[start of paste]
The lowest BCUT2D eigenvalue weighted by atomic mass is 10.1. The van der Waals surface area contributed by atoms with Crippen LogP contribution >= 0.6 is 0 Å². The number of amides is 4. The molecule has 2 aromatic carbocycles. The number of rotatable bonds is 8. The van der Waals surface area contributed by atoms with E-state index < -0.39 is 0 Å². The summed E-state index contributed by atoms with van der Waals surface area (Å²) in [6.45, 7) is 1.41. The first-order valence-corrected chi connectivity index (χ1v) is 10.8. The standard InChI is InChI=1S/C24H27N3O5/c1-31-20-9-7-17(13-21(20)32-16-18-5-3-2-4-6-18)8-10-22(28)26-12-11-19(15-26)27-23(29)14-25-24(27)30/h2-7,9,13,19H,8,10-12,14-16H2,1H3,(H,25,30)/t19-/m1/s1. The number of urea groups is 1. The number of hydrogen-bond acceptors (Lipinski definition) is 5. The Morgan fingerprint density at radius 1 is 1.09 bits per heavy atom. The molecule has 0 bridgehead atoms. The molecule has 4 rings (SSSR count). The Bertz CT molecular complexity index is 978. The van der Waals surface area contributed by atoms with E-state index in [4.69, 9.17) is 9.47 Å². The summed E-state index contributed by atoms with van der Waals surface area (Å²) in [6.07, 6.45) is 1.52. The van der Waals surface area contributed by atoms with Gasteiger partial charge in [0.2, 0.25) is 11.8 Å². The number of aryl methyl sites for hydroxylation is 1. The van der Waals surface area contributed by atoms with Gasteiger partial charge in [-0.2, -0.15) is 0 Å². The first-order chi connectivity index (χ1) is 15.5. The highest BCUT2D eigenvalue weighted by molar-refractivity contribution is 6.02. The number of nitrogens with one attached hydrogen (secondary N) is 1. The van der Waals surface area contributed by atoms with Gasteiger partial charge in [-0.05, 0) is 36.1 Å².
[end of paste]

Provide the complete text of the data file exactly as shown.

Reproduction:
The lowest BCUT2D eigenvalue weighted by atomic mass is 10.1. The van der Waals surface area contributed by atoms with Crippen LogP contribution >= 0.6 is 0 Å². The number of amides is 4. The molecule has 2 aromatic carbocycles. The number of rotatable bonds is 8. The van der Waals surface area contributed by atoms with E-state index < -0.39 is 0 Å². The summed E-state index contributed by atoms with van der Waals surface area (Å²) in [6.45, 7) is 1.41. The first-order valence-corrected chi connectivity index (χ1v) is 10.8. The standard InChI is InChI=1S/C24H27N3O5/c1-31-20-9-7-17(13-21(20)32-16-18-5-3-2-4-6-18)8-10-22(28)26-12-11-19(15-26)27-23(29)14-25-24(27)30/h2-7,9,13,19H,8,10-12,14-16H2,1H3,(H,25,30)/t19-/m1/s1. The number of urea groups is 1. The number of hydrogen-bond acceptors (Lipinski definition) is 5. The Morgan fingerprint density at radius 1 is 1.09 bits per heavy atom. The molecule has 0 bridgehead atoms. The molecule has 4 rings (SSSR count). The Bertz CT molecular complexity index is 978. The van der Waals surface area contributed by atoms with E-state index in [4.69, 9.17) is 9.47 Å². The summed E-state index contributed by atoms with van der Waals surface area (Å²) in [6.07, 6.45) is 1.52. The van der Waals surface area contributed by atoms with Gasteiger partial charge in [0.2, 0.25) is 11.8 Å². The number of aryl methyl sites for hydroxylation is 1. The van der Waals surface area contributed by atoms with Gasteiger partial charge in [-0.2, -0.15) is 0 Å². The first-order chi connectivity index (χ1) is 15.5. The highest BCUT2D eigenvalue weighted by molar-refractivity contribution is 6.02. The number of nitrogens with one attached hydrogen (secondary N) is 1. The van der Waals surface area contributed by atoms with Gasteiger partial charge in [-0.05, 0) is 36.1 Å².